Objective: To determine the effects of early postoperative rehabilitation on limb function in dogs after surgery for ruptured cranial cruciate ligament (RCCL).
Design: Prospective clinical study.
Animals: 51 client-owned dogs.
Procedure: Dogs weighing between 20 and 40 kg (44 to 88 lb) that had RCCL and medial meniscal injury were studied. After removal of the RCCL and complete medial meniscectomy, the stifle joint was stabilized by use of a lateral retinacular stabilization technique. Twenty-five dogs were included in a postoperative rehabilitation group, and 26 dogs were included in an exercise-restricted group. Limb function (peak vertical force [PVF] and vertical impulse [VI]) was determined before surgery and 6 months after surgery, using force platform gait analysis.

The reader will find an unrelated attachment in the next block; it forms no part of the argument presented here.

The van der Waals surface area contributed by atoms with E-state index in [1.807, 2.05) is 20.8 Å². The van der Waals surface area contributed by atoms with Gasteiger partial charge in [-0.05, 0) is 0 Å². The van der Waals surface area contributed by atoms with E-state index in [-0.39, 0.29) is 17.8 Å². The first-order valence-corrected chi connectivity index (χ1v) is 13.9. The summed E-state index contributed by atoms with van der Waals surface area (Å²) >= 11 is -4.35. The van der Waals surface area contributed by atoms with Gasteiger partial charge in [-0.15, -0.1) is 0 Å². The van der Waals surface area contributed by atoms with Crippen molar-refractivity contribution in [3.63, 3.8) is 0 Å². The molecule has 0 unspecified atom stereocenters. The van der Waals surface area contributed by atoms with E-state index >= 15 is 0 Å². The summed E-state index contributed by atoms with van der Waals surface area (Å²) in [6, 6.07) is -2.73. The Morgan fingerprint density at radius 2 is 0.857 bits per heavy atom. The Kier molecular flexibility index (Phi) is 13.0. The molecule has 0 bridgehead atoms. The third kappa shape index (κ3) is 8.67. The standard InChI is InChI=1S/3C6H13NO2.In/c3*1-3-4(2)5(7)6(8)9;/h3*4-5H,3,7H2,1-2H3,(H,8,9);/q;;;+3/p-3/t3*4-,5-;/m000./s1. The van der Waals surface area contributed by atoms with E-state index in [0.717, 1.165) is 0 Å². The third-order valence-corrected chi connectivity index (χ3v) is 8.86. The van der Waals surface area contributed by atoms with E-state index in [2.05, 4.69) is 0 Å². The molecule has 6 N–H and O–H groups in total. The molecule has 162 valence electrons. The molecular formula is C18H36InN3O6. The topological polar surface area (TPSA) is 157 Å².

Results: Prior to surgery, mean PVF and VI in affected limbs were similar between groups. Six months after surgery, PVF and VI were significantly increased in dogs of both groups. However, PVF and VI in dogs in the rehabilitation group were significantly greater than those of dogs in the exercise-restricted group. At this time, differences in limb function (as measured by PVF and VI) between the repaired and normal limbs were not evident in dogs in the rehabilitation group. Conversely, limb function in the repaired limb of dogs in the exercise-restricted group was still significantly less than that of the normal limb.
Conclusion and clinical relevance: Dogs that have surgery for RCCL and a torn medial meniscus benefit from postoperative rehabilitation; rehabilitation should be considered part of the postoperative management of these patients.